Kumalo has no alternative but to pray harder for his people, and coincidentally or not, James Jarvis who overlooks the valley has decided to continue his son’s work and give assistance to the black community. He started this almost immediately by making a large donation to the African Boys’ Club, and now he provides milk for the village children.  He is determined that his son’s life’s work will not have been in vain. He realizes that the future of South Africa is in the hands of the young, and so he encourages his grandson to learn Zulu in the hope that he will also have a better understanding of the natives’ problems, as he grows older.

Another seemingly unrelated incident occurs when a surveyor arrives in the valley to assess the use of the land.  Then Jarvis, whilst riding in the village, is caught in a downpour and has to take refuge in the Church. He notices that the roof is leaking badly and promises to build a new Church for the village.  It transpires that Jarvis has provided the valley with the surveyor who will assess the agricultural potential of the valley, the aim being for the land to be more productive. Jarvis is not interested in providing the people with charity, but putting them in the position that they can support themselves.

Paton clearly shows that the material side of people’s lives can be easily addressed so that all the people can have a life above a mere subsistence level. The real problem that South Africa faces is the integration of all the races, and this is a far more difficult challenge.  He stresses the importance that the white community needs to understand their black neighbors. This is symbolized through Jarvis’ grandson wanting to learn Zulu.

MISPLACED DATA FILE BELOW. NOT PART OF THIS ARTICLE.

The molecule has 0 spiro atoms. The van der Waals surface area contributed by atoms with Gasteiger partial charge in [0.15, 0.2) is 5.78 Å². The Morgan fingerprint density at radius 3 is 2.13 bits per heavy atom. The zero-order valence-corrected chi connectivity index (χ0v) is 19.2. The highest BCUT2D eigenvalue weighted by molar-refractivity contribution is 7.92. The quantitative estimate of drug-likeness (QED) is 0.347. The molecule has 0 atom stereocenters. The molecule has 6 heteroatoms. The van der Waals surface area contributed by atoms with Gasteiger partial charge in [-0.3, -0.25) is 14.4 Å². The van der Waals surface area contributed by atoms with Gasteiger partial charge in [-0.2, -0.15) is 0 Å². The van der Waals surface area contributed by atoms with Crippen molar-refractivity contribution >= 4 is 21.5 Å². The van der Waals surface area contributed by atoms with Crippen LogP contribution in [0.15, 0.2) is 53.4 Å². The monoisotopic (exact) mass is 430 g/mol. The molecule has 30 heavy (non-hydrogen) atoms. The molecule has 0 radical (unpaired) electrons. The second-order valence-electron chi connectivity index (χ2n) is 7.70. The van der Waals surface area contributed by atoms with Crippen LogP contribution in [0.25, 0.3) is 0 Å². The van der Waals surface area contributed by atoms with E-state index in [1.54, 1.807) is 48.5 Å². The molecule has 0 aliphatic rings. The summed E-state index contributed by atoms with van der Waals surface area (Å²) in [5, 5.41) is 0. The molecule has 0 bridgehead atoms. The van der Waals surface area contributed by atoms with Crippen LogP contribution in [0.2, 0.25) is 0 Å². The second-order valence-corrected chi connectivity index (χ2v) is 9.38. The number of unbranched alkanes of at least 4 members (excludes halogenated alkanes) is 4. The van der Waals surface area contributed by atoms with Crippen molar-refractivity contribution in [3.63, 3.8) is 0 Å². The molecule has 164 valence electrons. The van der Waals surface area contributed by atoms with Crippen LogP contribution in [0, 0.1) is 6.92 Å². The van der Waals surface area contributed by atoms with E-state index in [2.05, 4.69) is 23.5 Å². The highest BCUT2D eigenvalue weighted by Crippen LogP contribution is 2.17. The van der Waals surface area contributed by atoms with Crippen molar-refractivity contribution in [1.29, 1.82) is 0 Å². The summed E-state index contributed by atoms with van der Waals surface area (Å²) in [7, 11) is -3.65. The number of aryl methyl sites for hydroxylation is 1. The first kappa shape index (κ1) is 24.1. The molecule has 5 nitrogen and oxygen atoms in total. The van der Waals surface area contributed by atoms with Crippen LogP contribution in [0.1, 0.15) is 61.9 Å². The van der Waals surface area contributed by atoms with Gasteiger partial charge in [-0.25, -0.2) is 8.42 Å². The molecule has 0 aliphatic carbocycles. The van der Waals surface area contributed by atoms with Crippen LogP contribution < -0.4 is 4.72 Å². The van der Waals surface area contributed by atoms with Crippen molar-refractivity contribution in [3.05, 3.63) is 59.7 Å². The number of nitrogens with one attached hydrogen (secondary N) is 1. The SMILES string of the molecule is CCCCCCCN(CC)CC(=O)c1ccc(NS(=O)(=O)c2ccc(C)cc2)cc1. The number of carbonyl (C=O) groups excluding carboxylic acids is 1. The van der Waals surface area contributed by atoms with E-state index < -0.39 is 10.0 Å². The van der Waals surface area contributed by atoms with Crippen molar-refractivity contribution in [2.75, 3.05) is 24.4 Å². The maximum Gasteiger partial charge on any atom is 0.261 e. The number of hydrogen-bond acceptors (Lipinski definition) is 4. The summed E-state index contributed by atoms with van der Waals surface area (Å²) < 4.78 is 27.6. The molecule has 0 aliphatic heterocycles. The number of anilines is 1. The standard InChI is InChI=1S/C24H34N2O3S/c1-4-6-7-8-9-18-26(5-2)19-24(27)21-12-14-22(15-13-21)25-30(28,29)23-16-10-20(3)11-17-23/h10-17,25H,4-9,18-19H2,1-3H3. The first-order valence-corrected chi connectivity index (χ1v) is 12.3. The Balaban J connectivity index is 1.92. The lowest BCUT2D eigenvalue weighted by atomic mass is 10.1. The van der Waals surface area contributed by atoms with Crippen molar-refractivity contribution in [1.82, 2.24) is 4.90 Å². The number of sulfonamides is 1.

Although there are numerous instances of white people being caring and giving to black people, there is still a barrier between the races. This is illustrated by the relationship between Jarvis and Kumalo in the final Chapters of the book.  When Mrs. Jarvis dies, custom prevents Kumalo from visiting Jarvis, and he has to send a letter of condolence. When the pair meets on the mountainside, both mourning for their sons, something holds them back from fully opening their hearts to one another. Unless these barriers are broken down, then Msimangu’s prophecy, who you will recall is Paton’s mouthpiece, will come to fruition.  He prophesied that by the time the whites realize that they must treat the blacks with justice and decency; their patience will have worn away and will have been replaced by hate.

At the end, Kumalo realizes that the solution to South Africa’s problems is through true Christian love for one another.

It is important for the reader to realize that this book was written during a dark period of South Africa’s history, but despite this Paton provides a ray of hope for the future.